Friday, September 19, 2008


"Abraham drew near and said: 'The Judge of all the earth must not exercise justice too strictly'" (Gen. 18:23 and 25). According to R. Levi, the verse means that Abraham said: If You seek to have a world, strict justice cannot be exercised; and if you seek strict justice, there will be no world. Do You expect to take hold of the well's rope at both ends? You desire a world and You also desire justice? You can have only one of the two. If You do not relent a little, the world will not endure.

The gist here is that Avraham is telling God that God can't have his cake and eat it too. Either God can have perfect justice, and no world, or God can have imperfect justice and a world. The view is not only strikingly pessimistic, but it seems to contradict two basic beliefs.

The first is a belief in an omnipotent God. If we view God as omnipotent, God could enact a perfect justice if he so desired. I believe that he chooses not to because he values free will. The agadah, however, would seem to say that God is in fact limited in power. That is, God cannot enact a perfect justice without destroying the world, which would seem to place a cap on God's capabilities.

The second is a one version of the belief in an Olam Haba. If we are to believe in wordly restoration of a Gan Eden-like state, whether it be at the hand of a Mashiach, or at our own hands in an Eidan Mesichi, a Messianic Age, are we to not believe that such a world will be full of perfect justice?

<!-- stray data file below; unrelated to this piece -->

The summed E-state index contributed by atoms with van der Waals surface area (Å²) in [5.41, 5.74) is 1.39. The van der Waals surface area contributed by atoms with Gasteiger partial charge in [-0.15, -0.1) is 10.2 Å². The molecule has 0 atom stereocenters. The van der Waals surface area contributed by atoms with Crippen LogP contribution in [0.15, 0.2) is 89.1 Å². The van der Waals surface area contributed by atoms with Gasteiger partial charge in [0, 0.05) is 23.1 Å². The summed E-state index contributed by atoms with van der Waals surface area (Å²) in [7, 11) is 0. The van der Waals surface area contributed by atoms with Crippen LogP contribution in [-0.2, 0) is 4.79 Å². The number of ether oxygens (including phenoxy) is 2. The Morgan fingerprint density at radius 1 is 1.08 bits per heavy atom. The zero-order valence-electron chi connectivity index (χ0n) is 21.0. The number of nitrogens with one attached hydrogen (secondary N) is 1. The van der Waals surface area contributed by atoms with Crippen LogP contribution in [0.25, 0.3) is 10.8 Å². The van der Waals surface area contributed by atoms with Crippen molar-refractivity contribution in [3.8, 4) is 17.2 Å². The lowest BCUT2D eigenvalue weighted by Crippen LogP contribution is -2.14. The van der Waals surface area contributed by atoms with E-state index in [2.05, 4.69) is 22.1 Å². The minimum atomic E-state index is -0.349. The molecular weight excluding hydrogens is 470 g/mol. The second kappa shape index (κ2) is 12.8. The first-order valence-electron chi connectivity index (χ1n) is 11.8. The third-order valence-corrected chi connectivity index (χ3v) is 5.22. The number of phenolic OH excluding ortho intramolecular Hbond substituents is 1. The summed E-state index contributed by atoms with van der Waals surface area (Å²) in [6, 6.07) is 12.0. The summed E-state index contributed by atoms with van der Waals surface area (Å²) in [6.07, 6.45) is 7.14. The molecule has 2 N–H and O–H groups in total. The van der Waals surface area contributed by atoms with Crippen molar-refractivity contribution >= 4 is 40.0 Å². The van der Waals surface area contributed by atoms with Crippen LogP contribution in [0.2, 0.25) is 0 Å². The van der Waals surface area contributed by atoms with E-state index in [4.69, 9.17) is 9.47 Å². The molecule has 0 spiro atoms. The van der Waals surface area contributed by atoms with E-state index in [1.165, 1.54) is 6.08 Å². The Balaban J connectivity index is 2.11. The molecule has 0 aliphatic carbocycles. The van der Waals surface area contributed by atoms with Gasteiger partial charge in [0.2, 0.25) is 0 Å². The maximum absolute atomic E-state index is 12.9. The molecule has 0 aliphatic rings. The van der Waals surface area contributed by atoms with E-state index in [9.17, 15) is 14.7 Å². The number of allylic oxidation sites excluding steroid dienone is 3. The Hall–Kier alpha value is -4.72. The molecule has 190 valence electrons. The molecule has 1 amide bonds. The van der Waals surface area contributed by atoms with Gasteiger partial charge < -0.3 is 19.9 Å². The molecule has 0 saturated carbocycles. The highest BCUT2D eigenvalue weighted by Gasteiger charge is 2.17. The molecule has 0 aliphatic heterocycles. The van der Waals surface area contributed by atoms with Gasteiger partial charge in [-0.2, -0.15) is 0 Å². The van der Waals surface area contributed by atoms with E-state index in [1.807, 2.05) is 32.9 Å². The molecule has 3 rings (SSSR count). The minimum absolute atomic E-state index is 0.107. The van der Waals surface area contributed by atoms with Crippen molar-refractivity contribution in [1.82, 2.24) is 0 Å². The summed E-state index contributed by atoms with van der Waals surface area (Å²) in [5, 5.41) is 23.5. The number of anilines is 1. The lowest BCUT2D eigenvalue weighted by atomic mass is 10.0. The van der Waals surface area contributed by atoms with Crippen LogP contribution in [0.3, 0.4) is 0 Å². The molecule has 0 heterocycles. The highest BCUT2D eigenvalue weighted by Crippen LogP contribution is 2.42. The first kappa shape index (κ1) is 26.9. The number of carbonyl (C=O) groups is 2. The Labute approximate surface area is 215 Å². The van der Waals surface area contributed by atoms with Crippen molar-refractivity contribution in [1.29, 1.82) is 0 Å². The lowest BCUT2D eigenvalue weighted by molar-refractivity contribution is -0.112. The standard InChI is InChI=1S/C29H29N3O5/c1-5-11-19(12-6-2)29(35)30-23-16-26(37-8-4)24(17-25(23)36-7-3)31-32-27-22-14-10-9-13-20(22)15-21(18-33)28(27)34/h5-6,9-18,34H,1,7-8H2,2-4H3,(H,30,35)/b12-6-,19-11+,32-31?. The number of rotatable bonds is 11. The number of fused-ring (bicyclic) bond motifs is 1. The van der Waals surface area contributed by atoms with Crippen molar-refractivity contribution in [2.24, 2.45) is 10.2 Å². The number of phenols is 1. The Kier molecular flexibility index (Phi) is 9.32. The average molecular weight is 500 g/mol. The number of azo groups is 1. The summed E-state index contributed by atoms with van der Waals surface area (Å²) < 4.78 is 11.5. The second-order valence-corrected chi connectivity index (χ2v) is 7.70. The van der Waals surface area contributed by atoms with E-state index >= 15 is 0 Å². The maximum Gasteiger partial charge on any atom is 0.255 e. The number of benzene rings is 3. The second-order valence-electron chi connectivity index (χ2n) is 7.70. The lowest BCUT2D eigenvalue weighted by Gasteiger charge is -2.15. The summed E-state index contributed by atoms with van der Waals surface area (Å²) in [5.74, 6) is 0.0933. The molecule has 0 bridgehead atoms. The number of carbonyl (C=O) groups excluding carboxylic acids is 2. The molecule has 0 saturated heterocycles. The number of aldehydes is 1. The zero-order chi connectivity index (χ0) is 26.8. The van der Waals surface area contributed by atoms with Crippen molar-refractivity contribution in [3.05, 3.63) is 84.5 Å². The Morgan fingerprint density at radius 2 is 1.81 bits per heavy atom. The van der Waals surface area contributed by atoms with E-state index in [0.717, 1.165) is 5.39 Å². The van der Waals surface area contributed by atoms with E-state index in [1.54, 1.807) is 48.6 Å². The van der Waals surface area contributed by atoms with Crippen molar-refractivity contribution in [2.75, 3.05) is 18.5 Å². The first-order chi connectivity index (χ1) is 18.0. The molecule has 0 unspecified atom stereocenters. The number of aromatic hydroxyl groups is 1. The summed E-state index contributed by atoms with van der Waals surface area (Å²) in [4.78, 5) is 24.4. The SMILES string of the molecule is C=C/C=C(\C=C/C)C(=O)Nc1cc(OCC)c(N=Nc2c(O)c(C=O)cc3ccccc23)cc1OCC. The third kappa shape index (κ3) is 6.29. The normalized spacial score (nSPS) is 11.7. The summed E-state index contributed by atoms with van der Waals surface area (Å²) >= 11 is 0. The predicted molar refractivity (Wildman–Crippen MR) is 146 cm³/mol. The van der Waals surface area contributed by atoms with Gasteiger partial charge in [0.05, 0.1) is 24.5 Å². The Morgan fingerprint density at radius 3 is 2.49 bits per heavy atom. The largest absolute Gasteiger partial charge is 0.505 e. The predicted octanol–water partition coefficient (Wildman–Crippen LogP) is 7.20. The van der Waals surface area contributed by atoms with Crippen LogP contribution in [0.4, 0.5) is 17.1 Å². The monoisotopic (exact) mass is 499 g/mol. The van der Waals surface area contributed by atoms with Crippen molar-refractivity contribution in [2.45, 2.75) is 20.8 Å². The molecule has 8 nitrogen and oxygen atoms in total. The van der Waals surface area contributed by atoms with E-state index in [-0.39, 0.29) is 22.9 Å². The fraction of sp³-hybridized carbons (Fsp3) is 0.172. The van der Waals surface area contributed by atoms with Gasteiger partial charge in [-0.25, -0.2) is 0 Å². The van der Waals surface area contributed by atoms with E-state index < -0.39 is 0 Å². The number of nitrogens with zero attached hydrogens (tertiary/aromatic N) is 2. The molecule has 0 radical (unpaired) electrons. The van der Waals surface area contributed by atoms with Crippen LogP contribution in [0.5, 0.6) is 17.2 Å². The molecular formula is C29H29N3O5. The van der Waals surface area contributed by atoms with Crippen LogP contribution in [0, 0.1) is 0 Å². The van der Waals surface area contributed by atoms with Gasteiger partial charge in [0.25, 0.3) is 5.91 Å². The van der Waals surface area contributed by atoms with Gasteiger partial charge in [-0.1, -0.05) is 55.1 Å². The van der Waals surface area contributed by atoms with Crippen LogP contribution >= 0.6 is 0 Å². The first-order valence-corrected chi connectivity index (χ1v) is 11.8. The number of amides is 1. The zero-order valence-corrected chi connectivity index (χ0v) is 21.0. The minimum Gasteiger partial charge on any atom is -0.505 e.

Bob MacDonald said...

A dabbling in the essays of Gerhardt von Rad has suggested to me that the doctrine of creation is not independent of the doctrine of redemption. So perhaps the problem of perfection and imperfection, i.e. redemption, is recognized by the omnipotent and omniscient and is one of those things that must be in the omnipresence. I suspect we might contain it in a few words - Psalm 90 as prayer and 91 as answer come to mind. (Just checked - these two psalms seem to have all the right words - specially variations on turning - reminds me of the Shaker song - till by turning, turning we come round right.)

Howard said...

What I find interesting is the lack of Chesed (mercy) as a concept in this Midrash. The argument does not make mercy or kindness by G!d a value in and of itself, but a result of the inability of humanity to meet the standards of strict judgment. Especially interesting because HaShem is used as G!d's name in this portion of Genesis. It other writings this name is associated with Chesed.